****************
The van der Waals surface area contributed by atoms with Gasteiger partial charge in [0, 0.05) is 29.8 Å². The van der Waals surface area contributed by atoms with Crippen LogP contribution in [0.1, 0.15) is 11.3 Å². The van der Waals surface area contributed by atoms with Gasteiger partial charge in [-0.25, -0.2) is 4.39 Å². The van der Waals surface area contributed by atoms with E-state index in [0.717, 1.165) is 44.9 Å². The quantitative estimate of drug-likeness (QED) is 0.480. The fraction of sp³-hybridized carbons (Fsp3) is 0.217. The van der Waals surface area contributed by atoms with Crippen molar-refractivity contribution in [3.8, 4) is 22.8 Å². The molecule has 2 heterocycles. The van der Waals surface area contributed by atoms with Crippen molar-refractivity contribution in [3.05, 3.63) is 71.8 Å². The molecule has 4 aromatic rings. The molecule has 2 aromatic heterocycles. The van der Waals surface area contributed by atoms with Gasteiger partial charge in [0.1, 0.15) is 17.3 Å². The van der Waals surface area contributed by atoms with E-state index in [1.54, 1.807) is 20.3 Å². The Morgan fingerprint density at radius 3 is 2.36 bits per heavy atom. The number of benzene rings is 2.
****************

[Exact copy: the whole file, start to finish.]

The van der Waals surface area contributed by atoms with Gasteiger partial charge in [0, 0.05) is 29.8 Å². The van der Waals surface area contributed by atoms with Crippen LogP contribution in [0.1, 0.15) is 11.3 Å². The van der Waals surface area contributed by atoms with Gasteiger partial charge in [-0.25, -0.2) is 4.39 Å². The van der Waals surface area contributed by atoms with E-state index in [0.717, 1.165) is 44.9 Å². The quantitative estimate of drug-likeness (QED) is 0.480. The fraction of sp³-hybridized carbons (Fsp3) is 0.217. The van der Waals surface area contributed by atoms with Crippen molar-refractivity contribution in [3.8, 4) is 22.8 Å². The molecule has 2 heterocycles. The van der Waals surface area contributed by atoms with Crippen molar-refractivity contribution in [3.05, 3.63) is 71.8 Å². The molecule has 4 aromatic rings. The molecule has 2 aromatic heterocycles. The van der Waals surface area contributed by atoms with Gasteiger partial charge in [0.1, 0.15) is 17.3 Å². The van der Waals surface area contributed by atoms with E-state index in [1.54, 1.807) is 20.3 Å². The Morgan fingerprint density at radius 3 is 2.36 bits per heavy atom. The number of benzene rings is 2.